Fall has arrived! If you’re a homeowner, there is likely some lawn work that you’re trying to get done – and raking leaves usually tops the list. This is a physically demanding activity that involves twisting, reaching, pulling, bending and lifting repetitively and with weight. If these movements are not done properly, and if underused muscles are being overtaxed in a short period of time, it can lead to sore and stiff muscles, painful shoulders and most commonly it can cause injury to the mid and lower back.
Here are some helpful tips:
Concussion is a mild traumatic brain injury (mTBI) that can damage brain tissue and change the chemical balance of the brain.
Concussion may cause physical, mental and emotional symptoms and problems, both short term and long term.
Every concussion is considered a serious injury by health care providers.
Causes of concussions
Car accidents (head impact, or whiplash)
Work accidents (falls, head trauma)
Playground accidents (falling from a slide or swing)
Sport injury to the head or neck
Any type of fall or direct blow to the head, face or neck
Violent events (physical abuse which the head is shaken, being too close to an explosion)
- Never carry more than 10% of your body weight
- Always wear a backpack over both shoulders
- Pack heavy items closest to your spine
We often associate back pain with growing older, but these days many children and young people are experiencing back pain discomfort too. Often, the cause of the back pain for children is a result of carrying excessive loads to and from school in ill-fitting backpacks.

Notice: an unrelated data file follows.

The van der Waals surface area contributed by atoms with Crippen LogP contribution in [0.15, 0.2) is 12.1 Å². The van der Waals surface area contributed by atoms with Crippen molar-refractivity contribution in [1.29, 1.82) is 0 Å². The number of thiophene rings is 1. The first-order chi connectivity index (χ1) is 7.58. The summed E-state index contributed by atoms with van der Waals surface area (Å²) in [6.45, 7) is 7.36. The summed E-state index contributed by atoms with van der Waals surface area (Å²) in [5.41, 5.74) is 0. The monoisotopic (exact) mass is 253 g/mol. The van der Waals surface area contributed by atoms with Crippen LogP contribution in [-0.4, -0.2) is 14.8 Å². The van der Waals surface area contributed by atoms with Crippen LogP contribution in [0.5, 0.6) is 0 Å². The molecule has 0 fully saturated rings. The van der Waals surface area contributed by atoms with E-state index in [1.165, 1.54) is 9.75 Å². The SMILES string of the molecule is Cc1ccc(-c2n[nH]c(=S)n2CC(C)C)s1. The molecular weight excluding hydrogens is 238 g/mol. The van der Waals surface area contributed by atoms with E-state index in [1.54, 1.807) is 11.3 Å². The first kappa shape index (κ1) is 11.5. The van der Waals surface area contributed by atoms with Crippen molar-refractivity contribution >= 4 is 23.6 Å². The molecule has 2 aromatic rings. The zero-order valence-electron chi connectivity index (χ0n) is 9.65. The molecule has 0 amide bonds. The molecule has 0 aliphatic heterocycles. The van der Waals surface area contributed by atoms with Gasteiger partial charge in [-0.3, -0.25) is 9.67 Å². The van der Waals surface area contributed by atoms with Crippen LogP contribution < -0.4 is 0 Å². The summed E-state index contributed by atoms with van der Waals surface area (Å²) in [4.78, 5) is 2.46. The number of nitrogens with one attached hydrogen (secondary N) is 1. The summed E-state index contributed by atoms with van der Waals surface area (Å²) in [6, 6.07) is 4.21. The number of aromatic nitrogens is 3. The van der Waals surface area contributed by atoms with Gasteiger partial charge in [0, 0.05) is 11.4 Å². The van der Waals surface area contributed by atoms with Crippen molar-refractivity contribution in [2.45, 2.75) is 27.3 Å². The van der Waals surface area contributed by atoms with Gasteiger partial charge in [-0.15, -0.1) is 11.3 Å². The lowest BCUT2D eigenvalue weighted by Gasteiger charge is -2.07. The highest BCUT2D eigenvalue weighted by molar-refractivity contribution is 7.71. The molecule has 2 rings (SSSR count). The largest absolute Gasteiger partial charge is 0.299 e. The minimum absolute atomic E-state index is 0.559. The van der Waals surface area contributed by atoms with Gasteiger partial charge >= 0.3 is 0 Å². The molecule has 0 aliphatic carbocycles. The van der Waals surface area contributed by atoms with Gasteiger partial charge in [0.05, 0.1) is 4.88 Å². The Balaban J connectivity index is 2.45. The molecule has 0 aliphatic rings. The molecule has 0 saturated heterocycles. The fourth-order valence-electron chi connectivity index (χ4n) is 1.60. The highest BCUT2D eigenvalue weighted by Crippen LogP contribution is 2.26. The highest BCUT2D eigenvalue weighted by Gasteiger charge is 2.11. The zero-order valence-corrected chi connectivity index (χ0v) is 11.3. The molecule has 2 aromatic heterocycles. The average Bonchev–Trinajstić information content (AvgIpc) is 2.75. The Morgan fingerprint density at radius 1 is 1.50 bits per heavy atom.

What happens when you wear a heavy backpack?
The spine is made of 33 bones called vertebrae and between the vertebrae are discs that act as natural shock absorbers. When a heavy backpack, with too much weight is placed on the shoulders of a child it can pull them backwards. To compensate this imbalance, the child may bend forward at the hips or arch the back, which can cause the spine to compress the discs unnaturally.
Reduce the Risk of Running Injuries
Now that the warmer weather is here, it’s very appealing to get outside and enjoy the fresh air – and for many people that enjoyment includes running. Running is really a fabulous form of cardiovascular exercise, but unfortunately it can also lend itself to some very common injuries. Here are a few tips to keep you running healthy:
It’s great to see more kids than ever involved in athletics and organized sports. But research shows us that sport is the main cause of injury in adolescents.
Active growing children will go through normal aches and growing pains. The pain usually only lasts a few days, they are in mild discomfort, and it doesn’t really inhibit their activity. Often rest or a few days off sport will help these cases.
But if children are experiencing the following symptoms…
Visit your physio or MD for diagnosis and treatment.
Pain that lasts over 4 days
Increasing sharp pains
Pain that gets worse with activity
Pain that stops participation
Limping or favouring the injury or body part
Not sleeping well
Redness or swelling around the area – or talk of numbness
Most common injuries in children are: ankle sprains, wrist sprains or fractures, sore backs from poor posture, scoliosis and knee pain.
Understanding kid’s physical abilities during different stages of their lives is the best way to help support them to stay active and safely develop their athletic abilities. It can also help parent’s understand and detect if their child may have physical restrictions or an injury that needs to be treated by a physiotherapist.
TIP TO REMEMBER: Early treatment results in less time away from sport, and generally less treatment.